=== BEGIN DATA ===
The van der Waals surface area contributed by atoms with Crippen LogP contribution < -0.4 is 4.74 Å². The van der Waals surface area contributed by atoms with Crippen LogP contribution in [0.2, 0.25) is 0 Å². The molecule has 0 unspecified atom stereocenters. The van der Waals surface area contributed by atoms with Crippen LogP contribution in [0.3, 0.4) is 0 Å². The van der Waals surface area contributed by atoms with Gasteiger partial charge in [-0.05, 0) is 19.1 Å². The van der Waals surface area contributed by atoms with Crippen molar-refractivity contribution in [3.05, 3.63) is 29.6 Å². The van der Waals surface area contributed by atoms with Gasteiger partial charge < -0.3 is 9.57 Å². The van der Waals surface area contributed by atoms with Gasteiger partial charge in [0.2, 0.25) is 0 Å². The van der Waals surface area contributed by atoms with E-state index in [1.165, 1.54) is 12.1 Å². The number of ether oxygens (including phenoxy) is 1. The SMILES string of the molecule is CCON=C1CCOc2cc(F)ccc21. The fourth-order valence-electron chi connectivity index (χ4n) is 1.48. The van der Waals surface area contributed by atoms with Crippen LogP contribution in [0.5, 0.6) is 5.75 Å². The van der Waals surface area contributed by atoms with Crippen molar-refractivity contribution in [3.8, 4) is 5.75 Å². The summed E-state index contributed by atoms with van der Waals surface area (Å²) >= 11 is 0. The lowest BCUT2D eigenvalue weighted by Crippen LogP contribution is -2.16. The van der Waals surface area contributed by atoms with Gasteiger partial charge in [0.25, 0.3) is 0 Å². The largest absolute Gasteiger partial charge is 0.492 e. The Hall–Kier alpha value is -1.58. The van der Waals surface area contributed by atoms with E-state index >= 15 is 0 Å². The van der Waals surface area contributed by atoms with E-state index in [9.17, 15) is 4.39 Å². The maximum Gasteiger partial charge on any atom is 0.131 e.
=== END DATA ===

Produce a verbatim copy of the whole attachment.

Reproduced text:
The van der Waals surface area contributed by atoms with Crippen LogP contribution < -0.4 is 4.74 Å². The van der Waals surface area contributed by atoms with Crippen LogP contribution in [0.2, 0.25) is 0 Å². The molecule has 0 unspecified atom stereocenters. The van der Waals surface area contributed by atoms with Crippen LogP contribution in [0.3, 0.4) is 0 Å². The van der Waals surface area contributed by atoms with Gasteiger partial charge in [-0.05, 0) is 19.1 Å². The van der Waals surface area contributed by atoms with Crippen molar-refractivity contribution in [3.05, 3.63) is 29.6 Å². The van der Waals surface area contributed by atoms with Gasteiger partial charge < -0.3 is 9.57 Å². The van der Waals surface area contributed by atoms with Gasteiger partial charge in [0.2, 0.25) is 0 Å². The van der Waals surface area contributed by atoms with E-state index in [1.165, 1.54) is 12.1 Å². The number of ether oxygens (including phenoxy) is 1. The SMILES string of the molecule is CCON=C1CCOc2cc(F)ccc21. The fourth-order valence-electron chi connectivity index (χ4n) is 1.48. The van der Waals surface area contributed by atoms with Crippen LogP contribution in [0.5, 0.6) is 5.75 Å². The van der Waals surface area contributed by atoms with Crippen molar-refractivity contribution in [3.8, 4) is 5.75 Å². The summed E-state index contributed by atoms with van der Waals surface area (Å²) >= 11 is 0. The lowest BCUT2D eigenvalue weighted by Crippen LogP contribution is -2.16. The van der Waals surface area contributed by atoms with Gasteiger partial charge in [0.25, 0.3) is 0 Å². The largest absolute Gasteiger partial charge is 0.492 e. The Hall–Kier alpha value is -1.58. The van der Waals surface area contributed by atoms with E-state index >= 15 is 0 Å². The van der Waals surface area contributed by atoms with E-state index in [9.17, 15) is 4.39 Å². The maximum Gasteiger partial charge on any atom is 0.131 e.